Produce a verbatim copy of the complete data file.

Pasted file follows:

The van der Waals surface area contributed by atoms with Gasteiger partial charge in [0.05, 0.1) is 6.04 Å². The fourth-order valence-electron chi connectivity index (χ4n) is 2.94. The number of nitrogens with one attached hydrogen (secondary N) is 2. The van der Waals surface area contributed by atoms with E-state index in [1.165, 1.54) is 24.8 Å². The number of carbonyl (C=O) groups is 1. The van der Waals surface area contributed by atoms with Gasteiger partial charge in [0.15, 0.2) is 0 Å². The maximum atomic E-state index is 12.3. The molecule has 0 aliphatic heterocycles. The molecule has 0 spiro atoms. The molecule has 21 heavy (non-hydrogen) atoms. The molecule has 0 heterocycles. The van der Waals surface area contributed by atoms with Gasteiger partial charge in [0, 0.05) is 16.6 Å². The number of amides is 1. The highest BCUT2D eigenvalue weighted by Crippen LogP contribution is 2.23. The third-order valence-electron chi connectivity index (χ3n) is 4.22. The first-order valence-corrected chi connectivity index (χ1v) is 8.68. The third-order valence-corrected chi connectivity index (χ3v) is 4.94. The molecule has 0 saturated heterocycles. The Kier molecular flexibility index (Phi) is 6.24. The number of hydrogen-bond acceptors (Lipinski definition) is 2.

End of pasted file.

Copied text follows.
The van der Waals surface area contributed by atoms with Gasteiger partial charge in [0.05, 0.1) is 6.04 Å². The fourth-order valence-electron chi connectivity index (χ4n) is 2.94. The number of nitrogens with one attached hydrogen (secondary N) is 2. The van der Waals surface area contributed by atoms with E-state index in [1.165, 1.54) is 24.8 Å². The number of carbonyl (C=O) groups is 1. The van der Waals surface area contributed by atoms with Gasteiger partial charge in [0.15, 0.2) is 0 Å². The maximum atomic E-state index is 12.3. The molecule has 0 aliphatic heterocycles. The molecule has 0 spiro atoms. The molecule has 21 heavy (non-hydrogen) atoms. The molecule has 0 heterocycles. The van der Waals surface area contributed by atoms with Gasteiger partial charge in [0, 0.05) is 16.6 Å². The number of amides is 1. The highest BCUT2D eigenvalue weighted by Crippen LogP contribution is 2.23. The third-order valence-electron chi connectivity index (χ3n) is 4.22. The first-order valence-corrected chi connectivity index (χ1v) is 8.68. The third-order valence-corrected chi connectivity index (χ3v) is 4.94. The molecule has 0 saturated heterocycles. The Kier molecular flexibility index (Phi) is 6.24. The number of hydrogen-bond acceptors (Lipinski definition) is 2.